Prosecutor requests reserve dollars to combat crime
February 3, 2011
By Warren Kagarise
NEW — 6 a.m. Feb. 3, 2011
Deep cuts to criminal justice services and a rise in aggravated assaults have left the King County Prosecutor’s Office unable to tackle the burgeoning caseload, Prosecutor Dan Satterberg told a County Council committee Wednesday.
The office has lost 51 employees, including 36 deputy prosecutors, since 2008. In the same period, aggravated assaults increased 42 percent and robberies climbed 31 percent. The office also has 48 homicide cases pending.
Satterberg testified before council Law, Justice, Health and Human Services Committee to request additional dollars for the Prosecutor’s Office.
“Public safety is my No. 1 concern,” Councilman Bob Ferguson, the committee chairman, said in a statement. “By making a number of targeted investments, we can continue to prosecute dangerous crimes and keep criminals out of our communities.”
The budget the council adopted for 2011 required cuts to the criminal justice system in order to patch a $60 million general fund budget hole.
The entire county budget amounts to about $5 billion. The general fund — the account used for criminal justice services — comprises $621 million.
In the budget, the council set aside a $1.5 million reserve for criminal justice services in order to respond to threats to public safety and to keep the system operating smoothly.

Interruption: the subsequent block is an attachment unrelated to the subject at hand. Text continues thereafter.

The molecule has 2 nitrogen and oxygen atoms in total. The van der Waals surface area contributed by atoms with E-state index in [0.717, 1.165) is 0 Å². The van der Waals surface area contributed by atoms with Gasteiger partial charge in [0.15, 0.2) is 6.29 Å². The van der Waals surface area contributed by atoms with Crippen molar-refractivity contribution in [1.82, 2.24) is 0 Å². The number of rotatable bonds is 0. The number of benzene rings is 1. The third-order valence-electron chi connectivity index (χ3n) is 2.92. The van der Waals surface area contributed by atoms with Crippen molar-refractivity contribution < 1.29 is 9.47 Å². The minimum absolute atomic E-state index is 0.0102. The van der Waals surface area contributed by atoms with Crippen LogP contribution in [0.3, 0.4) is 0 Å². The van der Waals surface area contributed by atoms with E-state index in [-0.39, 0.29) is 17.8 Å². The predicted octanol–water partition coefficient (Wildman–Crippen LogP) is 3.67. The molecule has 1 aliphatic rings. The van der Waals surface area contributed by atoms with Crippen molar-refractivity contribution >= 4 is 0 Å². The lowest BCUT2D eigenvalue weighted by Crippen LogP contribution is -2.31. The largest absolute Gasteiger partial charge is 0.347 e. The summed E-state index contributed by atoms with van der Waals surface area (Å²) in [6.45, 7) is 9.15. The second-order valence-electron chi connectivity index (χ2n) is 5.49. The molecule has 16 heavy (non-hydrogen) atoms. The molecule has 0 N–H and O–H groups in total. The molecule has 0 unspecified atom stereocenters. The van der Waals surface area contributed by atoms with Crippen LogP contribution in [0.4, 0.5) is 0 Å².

“I appreciate the council’s attention to the urgent needs of the Prosecuting Attorney’s Office, which will contribute to the overall efficiency of the criminal justice system and public safety,” Satterberg said.
In letters to the County Executive Dow Constantine and Councilwoman Julia Patterson — the council Budget and Fiscal Management Committee leader — Ferguson requested tapping into the reserve in order to tackle the backlog in criminal cases and the rise in violent crime.
“Without action, the criminal backlog will build in the Prosecuting Attorney’s Office,” the letter states. “Judges may be forced to release dangerous felons awaiting trial into the community because speedy trial requirements are not met. Victims will suffer as cases go unfiled. Defendants may lose access to certain treatment options designed to keep them from becoming repeat offenders. Criminals will be emboldened as the justice system slows and crimes go unpunished.”
Ferguson said reserve dollars should be used to reverse the trend.
“Consequently, I believe we should make several critical public safety investments in the Prosecuting Attorney’s Office,” he continued. “For example, we can fund deputy prosecutors to deal with the backlog and keep criminal prosecutions moving. We can provide bridge funding for programs that target gang violence and gun-related crime to keep violent crime in check.”